Hit Points: d6
Equipment: Spear, throwing axe, helmet, shield
Pilgrims are pious folk in search of redemption or enlightenment. Pilgrims in the service of a fanatic gain a morale bonus equivalent to the fanatic’s level.
Hit points: d6
Equipment: staff, holy texts.
Poachers are stealthy hunters and outdoorsmen. They can move silently as a 1st level thief (13%) and track enemies on a 1-2 on d6.
Hit Points: d6
Equipment: Shortbow, quiver of arrows, hunting knife
Hermits are solitary outcasts with fey wisdom. Hermits are capable of performing hedge magick like cunning men. They receive a -1 on morale due to their generally uncooperative nature.
Hit points: d4
Equipment: Staff, pouch of magical ingredients.
Cost 3 gp/day
Tinkers are wandering pedlars, hawkers and tinsmiths. They are capable of picking locks (17%) and finding and removing traps (23%) as a first level thief.
Hit points: d4
Equipment: Tinker’s tool-kit, dagger, cudgel
Scholars are learned individuals seeking knowledge. They are able to read and write three languages (usually the Low Speech, the Imperial Tongue and the Old Tongue).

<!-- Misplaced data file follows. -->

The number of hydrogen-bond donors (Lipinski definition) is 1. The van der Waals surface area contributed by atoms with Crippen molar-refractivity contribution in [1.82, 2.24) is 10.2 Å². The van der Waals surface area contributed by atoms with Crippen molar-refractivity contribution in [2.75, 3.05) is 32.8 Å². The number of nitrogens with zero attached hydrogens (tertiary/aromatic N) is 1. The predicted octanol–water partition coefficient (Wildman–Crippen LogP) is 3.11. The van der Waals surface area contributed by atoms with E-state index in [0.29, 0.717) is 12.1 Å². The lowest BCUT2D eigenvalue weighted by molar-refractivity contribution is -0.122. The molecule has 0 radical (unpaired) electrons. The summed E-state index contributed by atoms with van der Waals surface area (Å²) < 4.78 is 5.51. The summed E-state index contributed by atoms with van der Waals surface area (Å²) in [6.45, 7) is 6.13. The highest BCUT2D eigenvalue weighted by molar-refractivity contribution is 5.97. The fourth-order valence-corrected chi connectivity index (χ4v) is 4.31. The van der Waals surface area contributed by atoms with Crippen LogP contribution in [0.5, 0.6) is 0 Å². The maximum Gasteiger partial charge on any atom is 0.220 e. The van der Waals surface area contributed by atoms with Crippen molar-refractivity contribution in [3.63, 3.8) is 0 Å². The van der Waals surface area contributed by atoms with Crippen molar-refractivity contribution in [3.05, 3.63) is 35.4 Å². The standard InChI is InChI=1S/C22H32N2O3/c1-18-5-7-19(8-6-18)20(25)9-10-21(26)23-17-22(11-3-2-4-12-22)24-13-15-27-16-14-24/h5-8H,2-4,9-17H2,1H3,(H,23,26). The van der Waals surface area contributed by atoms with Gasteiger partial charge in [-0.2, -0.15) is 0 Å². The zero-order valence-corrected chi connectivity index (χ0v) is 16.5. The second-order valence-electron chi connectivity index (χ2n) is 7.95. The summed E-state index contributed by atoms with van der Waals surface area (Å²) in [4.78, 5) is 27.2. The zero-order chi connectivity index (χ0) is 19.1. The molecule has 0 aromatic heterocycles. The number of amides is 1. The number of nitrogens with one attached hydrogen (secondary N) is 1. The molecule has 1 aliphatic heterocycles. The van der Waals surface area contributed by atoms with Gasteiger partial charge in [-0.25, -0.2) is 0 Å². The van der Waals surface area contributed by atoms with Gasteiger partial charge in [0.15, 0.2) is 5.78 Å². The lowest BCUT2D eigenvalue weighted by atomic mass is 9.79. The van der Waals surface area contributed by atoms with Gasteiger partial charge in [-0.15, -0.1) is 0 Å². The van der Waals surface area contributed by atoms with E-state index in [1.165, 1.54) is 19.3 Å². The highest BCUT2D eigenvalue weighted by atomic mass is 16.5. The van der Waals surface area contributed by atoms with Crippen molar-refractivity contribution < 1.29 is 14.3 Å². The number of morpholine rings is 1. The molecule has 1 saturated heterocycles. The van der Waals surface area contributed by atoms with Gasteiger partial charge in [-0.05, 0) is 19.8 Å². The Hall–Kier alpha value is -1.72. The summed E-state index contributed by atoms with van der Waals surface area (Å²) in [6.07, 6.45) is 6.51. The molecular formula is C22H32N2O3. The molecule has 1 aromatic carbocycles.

Hit points: d4
Equipment: cut-and-thrust sword, books of arcane lore
Fools are itinerant street performers, jugglers, tricksters and acrobats. Fools are able to climb walls (87%) and pick pockets (23%) as a first-level thief.
Hit points: d4
Equipment: motley garb, 3 daggers
Apothecaries are pedlars of herbal potions, ointments and poultices. A herbalist is able to treat wounds, poisonings and illnesses through the application of their skills with herbs. The treated character must make a save vs. poison, success means the character regains one hit point, failure means the character loses one hit point.
Hit Points: d4
Equipment: Pouches of herbs, Book of Herbalism, Sickle
Peasants are the most common type of retainer and represent a variety of different professions; ploughmen, woodsmen, charcoal burners, rat-catchers, dung-collectors, fishwives and swineherds.
Hit points: d6
Equipment: roll d8